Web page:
Over the past few months, Wendy's aficionados in Pittsburgh, Phoenix, Virginia Beach, Toronto and Columbus, Ohio, have had a glimpse into the future. In these five cities, the fast food company is testing four different prototypes for redesigned Wendy's restaurants throughout the world.
Two existing stores have been remodeled in each city to showcase two of the four prototypes. Construction on the first redesign, at one of the Columbus locations, began in July and took just six weeks. The final prototype restaurants opened at the end of November.
Wendy's is monitoring customer feedback at the 10 outposts to see how customers like the new looks. A modified version of one of the four will become the standard model for newly built and remodeled Wendy's restaurants by the end of 2012.
The new store designs are the latest and most high-profile in a series of recent changes at Wendy's. The fast food chain has introduced new french fries and new burgers to its menu over the past few months. Some business analysts predict that, with these changes, the brand could soon surpass Burger King to become the second-largest burger chain in the country by revenue.
Wendy's spokesman Denny Lynch said that the new design was not prompted by changes at Wendy's peers, although he admitted that focus groups were probably sending similar messages to all quick service chains, so some design overlap was inevitable. And indeed, McDonald's, Burger King and Subway have all toyed with sleek prototypes over the past few years -- most notably, an almost-beautiful new decor for McDonald's France. Moreover, it could be argued that every fast food chain is panting to catch up with Chipotle, which has turned its industrially influenced spartan scheme into an economical blockbuster at 1,100 outposts around the world.
The four Wendy's designs -- dubbed ultra-modern, urban, traditional and classic -- range widely in tone and look, but all share a few qualities. Wendy's classic red faux-tile roof is gone. Tile floors replace carpeting in the dining rooms. And the company responded to customers' calls for more varied seating arrangements by adding lounge chairs and cocktail-style tables.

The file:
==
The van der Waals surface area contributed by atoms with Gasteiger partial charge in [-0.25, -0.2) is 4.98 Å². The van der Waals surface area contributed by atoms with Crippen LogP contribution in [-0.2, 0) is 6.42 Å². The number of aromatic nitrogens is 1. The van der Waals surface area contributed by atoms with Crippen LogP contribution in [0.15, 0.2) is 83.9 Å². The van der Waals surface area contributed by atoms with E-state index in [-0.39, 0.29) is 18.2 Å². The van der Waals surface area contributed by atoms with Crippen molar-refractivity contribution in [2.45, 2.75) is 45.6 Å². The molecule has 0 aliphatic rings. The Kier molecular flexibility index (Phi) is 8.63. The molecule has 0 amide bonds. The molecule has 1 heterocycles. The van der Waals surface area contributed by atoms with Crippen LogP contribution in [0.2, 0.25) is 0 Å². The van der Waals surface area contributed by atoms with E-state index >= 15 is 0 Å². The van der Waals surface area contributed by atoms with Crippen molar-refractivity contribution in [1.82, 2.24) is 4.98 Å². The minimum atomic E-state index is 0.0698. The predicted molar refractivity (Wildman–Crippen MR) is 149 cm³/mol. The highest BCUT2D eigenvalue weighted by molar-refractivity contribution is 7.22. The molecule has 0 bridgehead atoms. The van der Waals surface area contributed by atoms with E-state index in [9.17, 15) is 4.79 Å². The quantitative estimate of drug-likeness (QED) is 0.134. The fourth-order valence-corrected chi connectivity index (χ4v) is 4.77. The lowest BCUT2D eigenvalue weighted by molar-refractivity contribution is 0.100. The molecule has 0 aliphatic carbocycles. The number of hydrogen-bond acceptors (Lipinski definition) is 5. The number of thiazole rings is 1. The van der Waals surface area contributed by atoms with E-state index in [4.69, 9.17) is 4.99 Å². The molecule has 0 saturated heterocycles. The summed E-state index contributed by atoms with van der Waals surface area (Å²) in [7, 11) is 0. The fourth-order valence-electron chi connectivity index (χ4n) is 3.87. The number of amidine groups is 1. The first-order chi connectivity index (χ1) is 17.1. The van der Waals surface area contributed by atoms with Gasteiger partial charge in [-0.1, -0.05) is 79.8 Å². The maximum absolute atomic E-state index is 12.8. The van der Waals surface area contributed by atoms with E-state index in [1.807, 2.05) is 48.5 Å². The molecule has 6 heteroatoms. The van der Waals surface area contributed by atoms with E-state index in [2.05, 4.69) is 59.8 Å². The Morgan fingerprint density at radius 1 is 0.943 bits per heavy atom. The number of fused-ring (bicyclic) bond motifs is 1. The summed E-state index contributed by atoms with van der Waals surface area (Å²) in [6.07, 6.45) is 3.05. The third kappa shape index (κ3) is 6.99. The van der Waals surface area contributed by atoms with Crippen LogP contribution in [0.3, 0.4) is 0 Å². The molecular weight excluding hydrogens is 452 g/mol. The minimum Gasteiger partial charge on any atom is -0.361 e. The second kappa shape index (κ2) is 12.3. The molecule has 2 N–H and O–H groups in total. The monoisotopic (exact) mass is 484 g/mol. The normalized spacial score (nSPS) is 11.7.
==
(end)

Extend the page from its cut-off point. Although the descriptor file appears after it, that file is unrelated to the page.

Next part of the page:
So far, consumers have been enthusiastic, said Lynch, although he added that novelty almost always wins smiles at first. "If you went into the store right now, you'd have a lot of nice things to say. But what about a month from now? Two months from now?" said Lynch.
What really counts is that the design brings people back to the stores and enhances the customer experience in the long term. Lynch noted that early signs on these metrics have been positive. For instance, a larger proportion of customers has been eating in the dining room, rather than in their cars, at the new stores.
That's not to say that every single element of the prototypes, which are all designed by San Francisco architecture firm Tesser, has panned out. Lynch said that customers have complained about the excessive height of the stools at the cocktail-style tables and that few have noticed the window-mounted digital TVs that face the street. Both features are likely to be axed in the final design.
So when will the new design come to your local Wendy's? It depends.
"Every Wendy's is on a schedule. Franchisees sign a 20-year contact, which says that every five years, you have to do a refresh; every seven years, you have to do so-and-so. That means that newer restaurants will not have to do anything in the short term. Older restaurants have a cycle that will dictate when the new renovations come into effect," Lynch explained. "What you're seeing in the prototype pictures is a major renovation. There will be modifications of that in practice. So if you're due for a new carpet, we might have you install the new tiles instead."
PHOTOS: An ultra-modern prototype in Columbus, Ohio.
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